What can the Yankees do with the Rule 5 draft? November 24, 2007Posted by Pablo Zevallos in Chris Lubanski, Dan Smith, Eric Duncan, Frankie Cervelli, Jeff Marquez, Marcos Vechionacci, Michael Gardner, PJ Piliterre, Rule 5 Draft, Steven Jackson.
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So here is the second in a series of segments on MLB and Yankees questions:
What can the Yankees do with the Rule 5 draft?
Well, to begin, Rule 5 eligibility is when a player that was signed or drafted at 18 or younger did so 5 years ago, or when a player that was signed or drafted did so 4 years ago, and is not on the 40 man roster. The Yankees have several players eligible–Francisco Cervelli, Jeff Marquez, Steven White, PJ Piliterre, Eric Duncan, Marcos Vechionacci, Steven Jackson, and Michael Gardner. The first three were protected on the 40-man roster, and the deadline to set the roster was midnight on Tuesday. That means that Piliterre, Duncan, Vechionacci, Jackson, and Gardner are eligible. Piliterre projects best as a Brad Ausmus-type–that is, a low-batting average, great defensive catcher. At worst, he can be a Wil Nieves type. If he is taken, there is no real loss there. Duncan, thus far, is a 1st round bust from 2003, but he is young for his level (AAA) and should have been protected, as the kid has potential to be a solid ML-first basebman. However, due to the time he takes to adjust to a new level, he likely won’t make it through 2008 on another team. He will likely be taken and returned, so no biggie there. “Nacci” is a raw player with an amazing glove but developing bat. He has yet to be consistently above HiA, so he won’t hit much if he is selected. However, he could always be selected in the AAA or AA phases. Jackson struggled largely in his transition from sinkerballer to power pitcher, but did better in AA and could eventually be a decent middle reliever. However, there are other, better prospects who can do the same thing better. Gardner is just an older, non-prospect, organizational player. No loss here.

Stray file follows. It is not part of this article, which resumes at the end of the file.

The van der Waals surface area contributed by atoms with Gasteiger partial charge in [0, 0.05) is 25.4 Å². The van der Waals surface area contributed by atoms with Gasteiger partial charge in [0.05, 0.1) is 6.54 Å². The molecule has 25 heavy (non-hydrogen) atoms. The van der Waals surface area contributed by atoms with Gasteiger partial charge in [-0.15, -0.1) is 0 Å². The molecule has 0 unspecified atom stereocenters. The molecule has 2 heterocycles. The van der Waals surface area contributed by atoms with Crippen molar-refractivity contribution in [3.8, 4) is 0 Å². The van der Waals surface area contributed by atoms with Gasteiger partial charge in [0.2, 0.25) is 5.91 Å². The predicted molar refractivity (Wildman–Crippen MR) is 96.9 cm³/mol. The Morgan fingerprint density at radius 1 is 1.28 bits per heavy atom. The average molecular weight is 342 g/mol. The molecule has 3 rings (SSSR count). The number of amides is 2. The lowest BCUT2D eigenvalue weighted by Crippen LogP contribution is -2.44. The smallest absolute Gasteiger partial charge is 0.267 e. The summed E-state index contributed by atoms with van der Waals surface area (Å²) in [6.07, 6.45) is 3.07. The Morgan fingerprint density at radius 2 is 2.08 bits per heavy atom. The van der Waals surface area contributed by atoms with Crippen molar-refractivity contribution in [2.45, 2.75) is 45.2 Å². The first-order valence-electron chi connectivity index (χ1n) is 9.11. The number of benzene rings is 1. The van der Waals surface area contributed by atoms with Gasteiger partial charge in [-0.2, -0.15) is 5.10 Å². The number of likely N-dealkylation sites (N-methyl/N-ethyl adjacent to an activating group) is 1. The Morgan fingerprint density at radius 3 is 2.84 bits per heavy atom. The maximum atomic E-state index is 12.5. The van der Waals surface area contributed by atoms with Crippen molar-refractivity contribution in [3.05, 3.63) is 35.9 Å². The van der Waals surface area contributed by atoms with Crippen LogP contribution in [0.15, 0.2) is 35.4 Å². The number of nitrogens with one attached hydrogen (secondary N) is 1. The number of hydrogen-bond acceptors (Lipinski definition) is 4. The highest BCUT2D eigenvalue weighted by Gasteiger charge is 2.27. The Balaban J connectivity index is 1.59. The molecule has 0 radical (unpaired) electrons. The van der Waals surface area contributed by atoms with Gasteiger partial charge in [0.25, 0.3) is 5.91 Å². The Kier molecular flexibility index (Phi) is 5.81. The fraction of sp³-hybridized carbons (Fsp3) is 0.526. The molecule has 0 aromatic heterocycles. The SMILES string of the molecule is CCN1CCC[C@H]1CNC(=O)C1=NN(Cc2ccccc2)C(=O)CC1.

On the other hand, talking of the protected guys, Cervelli, who has only played as high as HiA Tampa, was protected mainly because the Nationals selected Jesus Flores, also a catcher, from the Mets system, and he did well for the Nats. Besides, he is ready enough to be the 3rd catcher on the 40-man roster, anyway. Marquez is probably on the 40-man to be able to serve as a replacement-level starter for 2008, or to be traded for a heating-up Johan Santana deal. White, once the best pitching prospect in the system, has had an injury-ravaged minor-league career and has struggled while adjusting to new levels. However, he is able to help out the Yankees in the bullpen next year, a weak spot in the bigs.
Now, Mike over at River Ave. Blues has a great post at who the Yankees can take in the Rule 5 draft. None of the lower-profile guys intrigued me more than a fairly young lefty named Dan Smith, from the Braves. This is what he had to say on Smith:
He backs his low-90’s heat with a great changeup, although he struggles to spin his breaking ball consistently. He comes over-the-top and uses a huge downhill plane, which makes him tough to hit (7.00 Hper9 career) and is the main reason he’s given up only 18 homers in 338 career innings.
Smith’s biggest pitfall is that his command comes and goes, as he’ll rack up big walk totals (4.36 BBper9) to go along with big strikeout totals (9.74 Kper9).
Not bad, and the Yankees can fix him out. At least he will cost less and his peripherals are more honest than those of 36-year-old Ron Mahay, whom the Yankees are reportedly pursuing.
Of the high profile players–well, of the only one, really, it would also be nice if the Yankees can get the #5 overall pick from 2003, Chris Lubanski, from the Royals.
Val Majewski, the prospect/suspect of the Baltimore Orioles, is also eligible. I’d take a pass.
Yankees Top 30 Coming Soon October 23, 2007Posted by Pablo Zevallos in Alberto Gonzales, Chase Weems, Cody Ehlers, Damon Sublett, Steven Jackson, Tim Battle.
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And this time I mean it! A friend and I are ranking prospects, 1-30, in the Yankees’ organization. However, I would like your input on border-liners like Tim Battle, Alberto Gonzales, Steven Jackson, Cody Ehlers, Chase Weems, and Damon Sublett. Currently they are out of my list.